‘Born inside the prison camps’: human rights abuse in North Korea

DUNKHRC’s society mural in the DSU

Psychopathic, hermetic, Orwellian, brainwashed, nuclear-crazed…These are the words that will win you a round of North Korea news bingo; try it next time you spot that rare North Korea article in the mainstream media. What sadly gets overlooked under this mass of headlines threatening nuclear war or mocking Kim Jong Un’s less than divine physique, is the country’s horrendous human rights situation; this is even more the case as, with the world focused on Syria and the Middle East, North Korea is pushed further out of the human rights radar. There are at least five political prison camps in the country; these have existed since the 1950s, dwarfing the length of operation of the Soviet gulags and the concentration camps in Nazi Germany. They were created in the wake of the war that split the Korean peninsula and ended in a ceasefire in 1953, yet it was not until March this year that, after years of petitioning, the UN established a Commission of Inquiry into human rights in North Korea.

An estimated 80,000 to 200,000 people are imprisoned in the camps, most for political crimes but others due to North Korea’s guilt-by-association law, which means up to three generations of a convict’s family can be imprisoned merely for being related to the accused. Some prisoners are even born inside the camps, never knowing a life beyond its barbed wire and electrified fences. For them, a life of twelve to fifteen hours of physical labour a day, desperately picking out undigested grain kernels from animal faeces to eat and regular beatings by camp guards is all the world has ever been and will ever be. Besides two “re-education” centres, the camps are “total control zones”, meaning the inmates are never released, condemned to a life of hard labour.

The Commission of Inquiry (COI) has already heard testimonial evidence of infanticide, trafficking, torture, rape, execution, forced labour, arbitrary detention, abduction of foreign nationals, and other human rights abuses which will almost certainly be found to be crimes against humanity when the COI publishes their findings in March 2014.

Yet it is not only in the prison camps that human rights are overlooked; according to the latest UN World Food Programme report, eight out of ten North Koreans suffer food shortages and 20% of under-fives are severely malnourished. Outside the showcase capital Pyongyang, many people suffer chronic malnutrition and several have died of starvation. There are serious restrictions to the rights to freedom of expression and association and, despite its official claim to respect the right to freedom of religion, religion in North Korea is all but non-existent, considering a person can be imprisoned or even killed for having contact with Christianity. For the few that do escape into China (the border between North and South Korea is so heavily guarded that crossing it is simply not an option), there is no respite; China does not recognise North Korean defectors as refugees and if caught they face repatriation, almost certain imprisonment and possibly execution.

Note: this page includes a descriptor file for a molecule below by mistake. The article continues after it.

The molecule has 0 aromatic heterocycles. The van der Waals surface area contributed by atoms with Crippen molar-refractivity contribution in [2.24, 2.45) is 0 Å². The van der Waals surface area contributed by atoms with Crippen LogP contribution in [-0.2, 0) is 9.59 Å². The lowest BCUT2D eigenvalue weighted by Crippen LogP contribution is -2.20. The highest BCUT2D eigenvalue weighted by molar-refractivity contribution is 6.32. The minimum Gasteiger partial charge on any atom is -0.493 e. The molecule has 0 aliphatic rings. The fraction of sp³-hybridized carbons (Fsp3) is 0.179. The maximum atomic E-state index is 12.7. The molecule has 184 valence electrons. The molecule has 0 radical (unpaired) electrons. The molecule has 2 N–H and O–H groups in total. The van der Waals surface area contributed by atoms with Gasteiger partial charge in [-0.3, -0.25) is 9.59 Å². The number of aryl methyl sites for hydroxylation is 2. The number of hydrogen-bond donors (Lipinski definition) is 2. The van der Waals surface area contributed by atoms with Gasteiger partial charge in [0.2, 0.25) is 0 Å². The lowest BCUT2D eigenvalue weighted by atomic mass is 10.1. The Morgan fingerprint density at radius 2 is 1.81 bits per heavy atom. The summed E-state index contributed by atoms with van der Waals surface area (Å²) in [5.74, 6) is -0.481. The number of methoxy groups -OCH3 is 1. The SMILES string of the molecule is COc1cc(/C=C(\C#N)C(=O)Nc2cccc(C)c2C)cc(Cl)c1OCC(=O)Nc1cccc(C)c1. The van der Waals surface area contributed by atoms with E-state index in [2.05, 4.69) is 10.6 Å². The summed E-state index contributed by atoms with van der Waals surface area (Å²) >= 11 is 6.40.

This is but a brief overview of some of the atrocities committed in North Korea every day, but it should explain why the Durham University North Korean Human Rights Campaigners (DUNKHRC) was founded. The society aims to raise student and public awareness about human rights abuses in North Korea and to end the injustices faced by the overwhelming majority of its citizens. Our weekly meetings include film screenings, book clubs, guest speakers and debates, and on Wednesday 13th November we are honoured to welcome a North Korean defector to Durham to share her emotional experience of life in and escape from North Korea. After escaping to China and being sold as a wife to a Chinese man, she was arrested and sentenced to a prison camp. The event is a rare opportunity to hear a first-hand account of life in such a little-understood state and all are welcome to attend.

DUNKHRC is linked to the European Alliance for Human Rights in North Korea (EAHRNK), a group of young activists, journalists and academics that aims to create a stronger, unified European voice to speak out against North Korea’s horrendous human rights record. EAHRNK seeks to engage the public through forums and conferences and by publishing records of North Koreans’ accounts of human rights violations. It also encourages the EU and European governments to contribute more to alleviate the human rights situation. Through EAHRNK, our society at Durham is linked to other student groups throughout the UK and we anticipate that joint events will create a louder student voice with which to lobby MPs to raise the North Korean issue in Parliament and at the EU.

DUNKHRC is a new but growing society and our contacts include the first British attaché to North Korea, James Hoare; “Britain’s leading Korea watcher”, Aidan Foster-Carter; and former ambassador to North Korea, John Everard. We host talks ranging from the North Korea’s environmental policies to the ethics of North Korean tourism and our Facebook group is fertile ground for North Korean debate and all sorts of interesting news articles – from harrowing accounts of prisoners’ abuse and rape to how to dress as Kim Jong Un for Halloween! We welcome everyone who is interested in Korea, human rights and helping their fellow human beings, and look forward to the day the North Korean regime is brought to justice and its citizens granted the freedom every human being deserves.

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